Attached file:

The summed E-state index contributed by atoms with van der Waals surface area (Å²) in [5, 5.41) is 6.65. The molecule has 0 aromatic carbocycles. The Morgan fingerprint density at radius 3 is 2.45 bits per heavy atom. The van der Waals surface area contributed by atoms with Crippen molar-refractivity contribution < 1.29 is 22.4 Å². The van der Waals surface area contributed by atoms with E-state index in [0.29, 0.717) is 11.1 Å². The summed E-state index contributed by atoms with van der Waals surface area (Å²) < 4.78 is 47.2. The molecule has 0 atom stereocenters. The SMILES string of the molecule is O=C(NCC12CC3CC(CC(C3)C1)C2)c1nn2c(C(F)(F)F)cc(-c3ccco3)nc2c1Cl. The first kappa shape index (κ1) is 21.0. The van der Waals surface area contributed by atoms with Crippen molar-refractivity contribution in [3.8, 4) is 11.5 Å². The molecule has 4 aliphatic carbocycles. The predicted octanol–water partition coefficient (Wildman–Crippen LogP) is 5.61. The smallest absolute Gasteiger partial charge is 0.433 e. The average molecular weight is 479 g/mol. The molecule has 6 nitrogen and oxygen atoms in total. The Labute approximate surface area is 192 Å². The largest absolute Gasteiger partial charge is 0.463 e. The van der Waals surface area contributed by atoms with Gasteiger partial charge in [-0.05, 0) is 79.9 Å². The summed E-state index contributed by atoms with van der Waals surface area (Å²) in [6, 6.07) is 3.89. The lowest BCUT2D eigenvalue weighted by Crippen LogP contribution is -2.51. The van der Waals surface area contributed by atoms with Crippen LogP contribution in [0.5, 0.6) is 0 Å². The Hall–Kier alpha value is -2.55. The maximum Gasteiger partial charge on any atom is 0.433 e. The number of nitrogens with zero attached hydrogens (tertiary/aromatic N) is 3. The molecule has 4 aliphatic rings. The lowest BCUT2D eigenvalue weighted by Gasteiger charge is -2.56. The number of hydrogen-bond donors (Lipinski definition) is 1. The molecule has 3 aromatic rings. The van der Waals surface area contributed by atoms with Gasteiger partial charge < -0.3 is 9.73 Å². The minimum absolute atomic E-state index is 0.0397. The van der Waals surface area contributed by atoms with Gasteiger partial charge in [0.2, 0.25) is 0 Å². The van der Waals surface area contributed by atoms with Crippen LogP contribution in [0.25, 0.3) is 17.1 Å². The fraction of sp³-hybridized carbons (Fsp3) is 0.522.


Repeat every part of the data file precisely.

The summed E-state index contributed by atoms with van der Waals surface area (Å²) in [5, 5.41) is 6.65. The molecule has 0 aromatic carbocycles. The Morgan fingerprint density at radius 3 is 2.45 bits per heavy atom. The van der Waals surface area contributed by atoms with Crippen molar-refractivity contribution < 1.29 is 22.4 Å². The van der Waals surface area contributed by atoms with E-state index in [0.29, 0.717) is 11.1 Å². The summed E-state index contributed by atoms with van der Waals surface area (Å²) < 4.78 is 47.2. The molecule has 0 atom stereocenters. The SMILES string of the molecule is O=C(NCC12CC3CC(CC(C3)C1)C2)c1nn2c(C(F)(F)F)cc(-c3ccco3)nc2c1Cl. The first kappa shape index (κ1) is 21.0. The van der Waals surface area contributed by atoms with Crippen molar-refractivity contribution in [3.8, 4) is 11.5 Å². The molecule has 4 aliphatic carbocycles. The predicted octanol–water partition coefficient (Wildman–Crippen LogP) is 5.61. The smallest absolute Gasteiger partial charge is 0.433 e. The average molecular weight is 479 g/mol. The molecule has 6 nitrogen and oxygen atoms in total. The Labute approximate surface area is 192 Å². The largest absolute Gasteiger partial charge is 0.463 e. The van der Waals surface area contributed by atoms with Gasteiger partial charge in [-0.05, 0) is 79.9 Å². The summed E-state index contributed by atoms with van der Waals surface area (Å²) in [6, 6.07) is 3.89. The lowest BCUT2D eigenvalue weighted by Crippen LogP contribution is -2.51. The van der Waals surface area contributed by atoms with Crippen LogP contribution in [0.5, 0.6) is 0 Å². The Hall–Kier alpha value is -2.55. The maximum Gasteiger partial charge on any atom is 0.433 e. The number of nitrogens with zero attached hydrogens (tertiary/aromatic N) is 3. The molecule has 4 aliphatic rings. The lowest BCUT2D eigenvalue weighted by Gasteiger charge is -2.56. The number of hydrogen-bond donors (Lipinski definition) is 1. The molecule has 3 aromatic rings. The van der Waals surface area contributed by atoms with Gasteiger partial charge < -0.3 is 9.73 Å². The minimum absolute atomic E-state index is 0.0397. The van der Waals surface area contributed by atoms with Gasteiger partial charge in [0.2, 0.25) is 0 Å². The van der Waals surface area contributed by atoms with Crippen LogP contribution in [0.25, 0.3) is 17.1 Å². The fraction of sp³-hybridized carbons (Fsp3) is 0.522.